Press reports of Fetal Alcohol Powers are highly premature ...

Julian K. Davies, Clinical Associate Professor of Pediatrics,
November 15, 2010

I agree with the previous responder that the age of 5 and the battery of tests used here seem inadequate to detect many of the impacts of prenatal alcohol exposure.

Even so, I still find it remarkable that this study fails to find statistically significant (after adjustment for confounders) impacts of heavy maternal drinking in this sample to date.

This may have resulted from the relatively young age of the study group, inadequately sensitive measures, significant levels of 1st trimester "before I knew I was pregnant" alcohol exposure in the "not during pregnancy" group, optimistic self-reports of "light drinking," or the obvious confounding effects of socioeconomic status and environmental influences.

Regardless, if this study is unable to find a specific impact of heavy drinking, how is it adequate to rule out impacts from light drinking?

The authors do note some of these limitations in the discussion, but frustratingly these have not come across so clearly in the media coverage. From the press reports of this and the previous paper, it would seem that FAPs (Fetal Alcohol Powers) have been discovered.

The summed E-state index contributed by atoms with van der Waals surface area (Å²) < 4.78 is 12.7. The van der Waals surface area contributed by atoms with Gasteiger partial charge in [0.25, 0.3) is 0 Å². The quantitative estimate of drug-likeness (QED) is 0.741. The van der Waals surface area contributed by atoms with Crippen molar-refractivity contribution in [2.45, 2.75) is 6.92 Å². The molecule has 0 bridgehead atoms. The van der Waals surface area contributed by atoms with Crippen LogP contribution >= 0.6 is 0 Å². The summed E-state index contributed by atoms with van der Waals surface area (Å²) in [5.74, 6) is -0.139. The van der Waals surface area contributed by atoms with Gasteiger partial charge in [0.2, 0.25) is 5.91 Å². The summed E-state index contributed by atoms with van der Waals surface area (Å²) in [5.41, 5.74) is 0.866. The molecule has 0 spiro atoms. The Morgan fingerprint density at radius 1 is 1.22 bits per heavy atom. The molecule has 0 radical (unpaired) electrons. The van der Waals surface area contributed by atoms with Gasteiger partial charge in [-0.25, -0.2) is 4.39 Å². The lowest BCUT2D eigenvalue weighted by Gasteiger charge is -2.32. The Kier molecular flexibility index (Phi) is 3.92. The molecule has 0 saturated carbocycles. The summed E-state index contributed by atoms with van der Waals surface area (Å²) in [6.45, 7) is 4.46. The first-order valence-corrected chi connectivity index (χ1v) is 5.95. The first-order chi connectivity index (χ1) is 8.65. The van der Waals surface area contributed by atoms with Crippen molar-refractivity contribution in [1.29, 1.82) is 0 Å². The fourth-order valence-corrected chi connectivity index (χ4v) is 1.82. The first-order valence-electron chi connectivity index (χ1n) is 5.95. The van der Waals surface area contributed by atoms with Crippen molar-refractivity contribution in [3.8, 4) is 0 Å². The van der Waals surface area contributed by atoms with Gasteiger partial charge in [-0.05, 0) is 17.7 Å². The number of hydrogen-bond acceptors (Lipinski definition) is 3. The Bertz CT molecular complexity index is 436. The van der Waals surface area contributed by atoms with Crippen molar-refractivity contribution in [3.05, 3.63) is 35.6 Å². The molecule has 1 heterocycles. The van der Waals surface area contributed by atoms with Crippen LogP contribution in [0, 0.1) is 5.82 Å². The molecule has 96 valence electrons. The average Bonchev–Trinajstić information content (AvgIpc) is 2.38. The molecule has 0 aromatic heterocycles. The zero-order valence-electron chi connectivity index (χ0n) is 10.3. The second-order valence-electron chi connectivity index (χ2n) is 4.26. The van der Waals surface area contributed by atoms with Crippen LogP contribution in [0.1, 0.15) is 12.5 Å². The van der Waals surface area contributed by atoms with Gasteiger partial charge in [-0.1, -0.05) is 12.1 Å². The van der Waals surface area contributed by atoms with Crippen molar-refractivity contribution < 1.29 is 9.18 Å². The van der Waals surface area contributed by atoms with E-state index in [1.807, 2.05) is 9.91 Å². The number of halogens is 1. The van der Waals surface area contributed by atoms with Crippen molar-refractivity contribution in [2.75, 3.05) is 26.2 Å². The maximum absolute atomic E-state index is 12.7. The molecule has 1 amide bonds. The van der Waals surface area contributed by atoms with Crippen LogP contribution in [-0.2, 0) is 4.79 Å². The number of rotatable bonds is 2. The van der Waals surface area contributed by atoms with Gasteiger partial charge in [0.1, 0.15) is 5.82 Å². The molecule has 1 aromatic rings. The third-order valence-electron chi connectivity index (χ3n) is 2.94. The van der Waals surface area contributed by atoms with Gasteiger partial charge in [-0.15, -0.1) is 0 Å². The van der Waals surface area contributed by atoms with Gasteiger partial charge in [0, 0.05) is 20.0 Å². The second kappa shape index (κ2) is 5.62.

I think this conclusion, and even milder statements such as "At age 5, children of women who were light drinkers during pregnancy do not have higher risk of socioemotional or cognitive deficits than those of women who did not drink at all in pregnancy" are very premature, and in fact irresponsible, in light of current knowledge of alcohol as a neurotoxin, and one without a reliably described safe lower limit of exposure.

Can we please keep these concerns in mind when interpreting this study, and future reports from this cohort, to the media?

Conflict of Interest:

FAS pediatrician at the UW FAS DPN

Conflict of Interest

None declared